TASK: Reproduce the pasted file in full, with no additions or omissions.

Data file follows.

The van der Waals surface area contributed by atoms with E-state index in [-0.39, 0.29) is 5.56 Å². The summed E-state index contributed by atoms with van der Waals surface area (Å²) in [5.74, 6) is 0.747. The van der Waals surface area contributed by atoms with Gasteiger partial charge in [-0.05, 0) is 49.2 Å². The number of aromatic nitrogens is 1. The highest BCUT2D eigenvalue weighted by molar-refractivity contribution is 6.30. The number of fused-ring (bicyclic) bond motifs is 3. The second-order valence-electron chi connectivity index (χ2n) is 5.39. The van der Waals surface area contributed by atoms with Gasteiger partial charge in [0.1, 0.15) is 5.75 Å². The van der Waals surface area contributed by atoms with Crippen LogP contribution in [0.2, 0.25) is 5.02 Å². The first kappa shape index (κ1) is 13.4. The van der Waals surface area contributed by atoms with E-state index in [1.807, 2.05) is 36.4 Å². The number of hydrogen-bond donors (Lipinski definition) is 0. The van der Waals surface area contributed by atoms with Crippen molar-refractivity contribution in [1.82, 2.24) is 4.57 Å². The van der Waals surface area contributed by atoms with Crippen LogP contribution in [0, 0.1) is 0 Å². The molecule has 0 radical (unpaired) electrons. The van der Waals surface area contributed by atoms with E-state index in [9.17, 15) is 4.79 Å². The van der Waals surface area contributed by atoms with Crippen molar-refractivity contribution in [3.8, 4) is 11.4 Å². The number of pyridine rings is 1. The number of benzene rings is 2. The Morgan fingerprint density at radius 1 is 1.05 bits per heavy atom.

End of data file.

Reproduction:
The van der Waals surface area contributed by atoms with E-state index in [-0.39, 0.29) is 5.56 Å². The summed E-state index contributed by atoms with van der Waals surface area (Å²) in [5.74, 6) is 0.747. The van der Waals surface area contributed by atoms with Gasteiger partial charge in [-0.05, 0) is 49.2 Å². The number of aromatic nitrogens is 1. The highest BCUT2D eigenvalue weighted by molar-refractivity contribution is 6.30. The number of fused-ring (bicyclic) bond motifs is 3. The second-order valence-electron chi connectivity index (χ2n) is 5.39. The van der Waals surface area contributed by atoms with Gasteiger partial charge in [0.1, 0.15) is 5.75 Å². The van der Waals surface area contributed by atoms with Crippen LogP contribution in [0.2, 0.25) is 5.02 Å². The first kappa shape index (κ1) is 13.4. The van der Waals surface area contributed by atoms with E-state index in [1.807, 2.05) is 36.4 Å². The number of hydrogen-bond donors (Lipinski definition) is 0. The van der Waals surface area contributed by atoms with Crippen molar-refractivity contribution in [1.82, 2.24) is 4.57 Å². The van der Waals surface area contributed by atoms with Crippen LogP contribution in [0, 0.1) is 0 Å². The molecule has 0 radical (unpaired) electrons. The van der Waals surface area contributed by atoms with E-state index in [9.17, 15) is 4.79 Å². The van der Waals surface area contributed by atoms with Crippen molar-refractivity contribution in [3.8, 4) is 11.4 Å². The number of pyridine rings is 1. The number of benzene rings is 2. The Morgan fingerprint density at radius 1 is 1.05 bits per heavy atom.